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“How I did it” features real consumer stories about achieving goals through financial planning and preparedness.
Melissa Nodurft clearly remembers the day she paid off her student loans. Since her loan repayment was on autopay every month, she logged in to her account to check the remaining balance. There was only 58 cents left.
“I made that payment and then I called my mom,” Nodurft recalls. “I paid an extra 58 cents that month, but I was done.” She crushed her aggressive 10-year repayment plan by paying off all her student loan debt in five years.
Achieving that goal didn’t happen overnight, however. It took a lot of planning and preparation in the years leading up to graduation, starting with choosing her university.
“I knew from researching schools that I was going to have to take out some loans. While my parents were very supportive and wanted me to go to school, it just wasn’t in the cards for them to be able to finance it,” Nodurft says. As a result, she set her sights on a school that would provide financial aid.
Millikin University in her home state of Illinois fit her needs. It had the smaller class sizes she desired, plus a communications and public relations program. It also had a history of providing 99 percent of students with grants and scholarships.
While not all of her tuition was covered, Nodurft worked hard to ensure she didn’t borrow more than needed. Thanks to her role as a resident assistant, room and board was free, knocking off about $14,000 per year. Additionally, she held an on-campus job all four years of school and participated in paid internships. She also picked up side jobs, including checking coats and running event raffles to make extra cash.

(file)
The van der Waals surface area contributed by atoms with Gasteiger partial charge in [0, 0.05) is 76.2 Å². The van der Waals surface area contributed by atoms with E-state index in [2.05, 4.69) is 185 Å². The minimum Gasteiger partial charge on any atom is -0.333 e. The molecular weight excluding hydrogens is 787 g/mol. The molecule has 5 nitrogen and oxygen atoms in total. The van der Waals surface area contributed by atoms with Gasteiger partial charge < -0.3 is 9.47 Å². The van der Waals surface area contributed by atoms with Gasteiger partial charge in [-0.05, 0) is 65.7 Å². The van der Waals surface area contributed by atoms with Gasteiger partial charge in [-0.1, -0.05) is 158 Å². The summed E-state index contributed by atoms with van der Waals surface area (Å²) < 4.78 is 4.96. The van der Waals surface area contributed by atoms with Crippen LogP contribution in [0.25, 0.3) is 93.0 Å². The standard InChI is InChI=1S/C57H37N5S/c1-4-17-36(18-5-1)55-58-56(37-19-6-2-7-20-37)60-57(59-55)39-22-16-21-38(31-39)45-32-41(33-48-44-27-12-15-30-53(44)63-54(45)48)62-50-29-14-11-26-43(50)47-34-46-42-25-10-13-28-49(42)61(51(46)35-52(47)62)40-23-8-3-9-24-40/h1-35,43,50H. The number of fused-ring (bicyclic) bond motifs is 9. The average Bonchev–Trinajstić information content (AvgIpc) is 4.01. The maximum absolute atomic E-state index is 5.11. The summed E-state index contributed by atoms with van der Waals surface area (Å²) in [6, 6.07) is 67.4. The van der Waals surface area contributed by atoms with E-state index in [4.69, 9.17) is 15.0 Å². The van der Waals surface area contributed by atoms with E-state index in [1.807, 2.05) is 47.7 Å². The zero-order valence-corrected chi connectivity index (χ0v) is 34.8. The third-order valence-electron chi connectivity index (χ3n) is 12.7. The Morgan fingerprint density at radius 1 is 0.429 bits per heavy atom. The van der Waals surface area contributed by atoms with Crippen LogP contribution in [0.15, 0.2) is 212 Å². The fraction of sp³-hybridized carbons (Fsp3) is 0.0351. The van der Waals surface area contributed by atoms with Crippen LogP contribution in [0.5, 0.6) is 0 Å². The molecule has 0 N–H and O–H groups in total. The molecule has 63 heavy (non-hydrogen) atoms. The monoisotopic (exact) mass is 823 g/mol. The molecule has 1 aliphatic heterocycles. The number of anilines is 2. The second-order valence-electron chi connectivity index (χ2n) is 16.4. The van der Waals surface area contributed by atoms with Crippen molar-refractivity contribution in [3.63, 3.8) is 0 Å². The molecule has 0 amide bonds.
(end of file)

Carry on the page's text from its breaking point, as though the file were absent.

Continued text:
In all, Nodurft had five loans when she graduated in 2012 – one private and four federal. “Graduating [after] the Recession, I think everyone had anxiety for one reason or another,” Nodurft says. “I was nervous knowing that I would have to pay these loans, and I didn’t have a job on graduation day. I did, however, have many interviews lined up. And, I was hopeful that, in the six months following graduation before those loan payments kicked in, I would be able to get a job.”
While many of her classmates moved to Chicago, Nodurft secured a job in Milwaukee, which boasts a more affordable cost-of-living. She intentionally kept her bills as cheap as possible, though she paid rent, internet and phone services, utilities and a car loan. That way, when her monthly student loan payment rolled around, she could pay double – or even triple – the amount due.
“I wanted to be able to save money, but to me it felt counterproductive to have a significant amount of savings when I had [student loans] looming. So while I was putting money away for retirement, any extra money I had, I was throwing at those loans to get the payments down,” Nodurft says. She even used her work bonuses and tax return money to supplement her standard payment. “[I knew] once I was done with the loans, I would be cash positive, and everything I was making would truly add value as opposed to just paying off past debt.”
Nodurft now works at U.S. Bank as a marketing generalist – which further inspires her to stay on track. But even so, being dedicated and disciplined with her money wasn’t always easy. She had to make sacrifices. “I remember specifically there was a girls’ trip to Nashville that a bunch of my friends wanted to go on,” she recalls. “I drew the line and told them I had other stuff I had to spend my money on. There were other things I missed out on, but I have no regrets. I’ve gone on trips since then, so I feel like I’ve still been fulfilled in my life. I was able to get out of debt much faster by saying no.”
Nodurft says she would do it all again – choosing a private university, taking out loans, aggressively paying them off. Being debt-free has allowed her to shore up an account for emergency funds. And she’s even increased her retirement savings contribution from 8 to 10 percent. She’s also hoping to purchase her first home in the next year.
“Look toward the light at the end of the tunnel,” she advises others who are in the thick of paying off their student loans. “Once you are debt-free, it feels really good to know that everything you make is going to be for savings or something that you really want to buy.”
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